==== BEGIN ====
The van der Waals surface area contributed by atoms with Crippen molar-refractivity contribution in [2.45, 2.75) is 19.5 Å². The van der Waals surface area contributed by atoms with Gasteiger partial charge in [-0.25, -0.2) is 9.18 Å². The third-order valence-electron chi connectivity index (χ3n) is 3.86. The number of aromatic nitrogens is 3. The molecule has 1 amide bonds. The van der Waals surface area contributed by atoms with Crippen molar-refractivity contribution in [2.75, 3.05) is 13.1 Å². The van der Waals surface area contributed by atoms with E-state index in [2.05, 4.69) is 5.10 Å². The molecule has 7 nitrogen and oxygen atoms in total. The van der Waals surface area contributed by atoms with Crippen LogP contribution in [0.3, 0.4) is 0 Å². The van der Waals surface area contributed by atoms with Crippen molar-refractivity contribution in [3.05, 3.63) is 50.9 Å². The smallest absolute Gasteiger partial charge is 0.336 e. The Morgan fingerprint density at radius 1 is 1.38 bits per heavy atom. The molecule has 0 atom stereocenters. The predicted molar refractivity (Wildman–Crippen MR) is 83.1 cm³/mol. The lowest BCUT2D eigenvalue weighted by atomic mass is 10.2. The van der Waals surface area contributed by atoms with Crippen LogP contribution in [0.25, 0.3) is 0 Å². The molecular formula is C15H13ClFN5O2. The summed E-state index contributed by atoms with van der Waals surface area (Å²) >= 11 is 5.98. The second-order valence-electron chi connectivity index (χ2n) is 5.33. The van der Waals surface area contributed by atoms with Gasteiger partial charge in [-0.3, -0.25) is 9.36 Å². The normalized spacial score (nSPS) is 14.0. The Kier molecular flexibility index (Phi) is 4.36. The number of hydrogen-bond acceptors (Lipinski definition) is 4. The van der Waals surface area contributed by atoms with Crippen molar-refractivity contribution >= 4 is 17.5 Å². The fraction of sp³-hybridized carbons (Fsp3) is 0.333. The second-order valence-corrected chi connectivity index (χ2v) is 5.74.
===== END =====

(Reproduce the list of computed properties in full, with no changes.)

The van der Waals surface area contributed by atoms with Crippen molar-refractivity contribution in [2.45, 2.75) is 19.5 Å². The van der Waals surface area contributed by atoms with Gasteiger partial charge in [-0.25, -0.2) is 9.18 Å². The third-order valence-electron chi connectivity index (χ3n) is 3.86. The number of aromatic nitrogens is 3. The molecule has 1 amide bonds. The van der Waals surface area contributed by atoms with Crippen molar-refractivity contribution in [2.75, 3.05) is 13.1 Å². The van der Waals surface area contributed by atoms with E-state index in [2.05, 4.69) is 5.10 Å². The molecule has 7 nitrogen and oxygen atoms in total. The van der Waals surface area contributed by atoms with Crippen LogP contribution in [0.3, 0.4) is 0 Å². The van der Waals surface area contributed by atoms with Crippen molar-refractivity contribution in [3.05, 3.63) is 50.9 Å². The smallest absolute Gasteiger partial charge is 0.336 e. The Morgan fingerprint density at radius 1 is 1.38 bits per heavy atom. The molecule has 0 atom stereocenters. The predicted molar refractivity (Wildman–Crippen MR) is 83.1 cm³/mol. The lowest BCUT2D eigenvalue weighted by atomic mass is 10.2. The van der Waals surface area contributed by atoms with Crippen LogP contribution in [0.25, 0.3) is 0 Å². The molecular formula is C15H13ClFN5O2. The summed E-state index contributed by atoms with van der Waals surface area (Å²) >= 11 is 5.98. The second-order valence-electron chi connectivity index (χ2n) is 5.33. The van der Waals surface area contributed by atoms with Gasteiger partial charge in [-0.3, -0.25) is 9.36 Å². The normalized spacial score (nSPS) is 14.0. The Kier molecular flexibility index (Phi) is 4.36. The number of hydrogen-bond acceptors (Lipinski definition) is 4. The van der Waals surface area contributed by atoms with Crippen molar-refractivity contribution >= 4 is 17.5 Å². The fraction of sp³-hybridized carbons (Fsp3) is 0.333. The second-order valence-corrected chi connectivity index (χ2v) is 5.74.